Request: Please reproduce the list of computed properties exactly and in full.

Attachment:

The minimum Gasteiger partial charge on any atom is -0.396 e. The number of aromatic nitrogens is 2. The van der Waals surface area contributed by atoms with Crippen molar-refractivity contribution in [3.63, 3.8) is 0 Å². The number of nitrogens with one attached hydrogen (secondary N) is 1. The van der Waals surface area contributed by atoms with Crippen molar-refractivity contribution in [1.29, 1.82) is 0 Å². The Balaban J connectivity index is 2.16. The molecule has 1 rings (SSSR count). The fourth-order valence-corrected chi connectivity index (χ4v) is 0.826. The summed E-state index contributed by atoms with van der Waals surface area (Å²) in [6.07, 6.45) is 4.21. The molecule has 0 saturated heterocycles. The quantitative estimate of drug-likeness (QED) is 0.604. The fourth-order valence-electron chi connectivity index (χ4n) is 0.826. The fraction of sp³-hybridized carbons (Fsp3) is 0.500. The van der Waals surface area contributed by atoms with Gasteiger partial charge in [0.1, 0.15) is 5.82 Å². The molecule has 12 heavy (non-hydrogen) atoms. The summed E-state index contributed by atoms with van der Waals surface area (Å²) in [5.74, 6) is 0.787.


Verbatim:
The minimum Gasteiger partial charge on any atom is -0.396 e. The number of aromatic nitrogens is 2. The van der Waals surface area contributed by atoms with Crippen molar-refractivity contribution in [3.63, 3.8) is 0 Å². The number of nitrogens with one attached hydrogen (secondary N) is 1. The van der Waals surface area contributed by atoms with Crippen molar-refractivity contribution in [1.29, 1.82) is 0 Å². The Balaban J connectivity index is 2.16. The molecule has 1 rings (SSSR count). The fourth-order valence-corrected chi connectivity index (χ4v) is 0.826. The summed E-state index contributed by atoms with van der Waals surface area (Å²) in [6.07, 6.45) is 4.21. The molecule has 0 saturated heterocycles. The quantitative estimate of drug-likeness (QED) is 0.604. The fourth-order valence-electron chi connectivity index (χ4n) is 0.826. The fraction of sp³-hybridized carbons (Fsp3) is 0.500. The van der Waals surface area contributed by atoms with Gasteiger partial charge in [0.1, 0.15) is 5.82 Å². The molecule has 12 heavy (non-hydrogen) atoms. The summed E-state index contributed by atoms with van der Waals surface area (Å²) in [5.74, 6) is 0.787.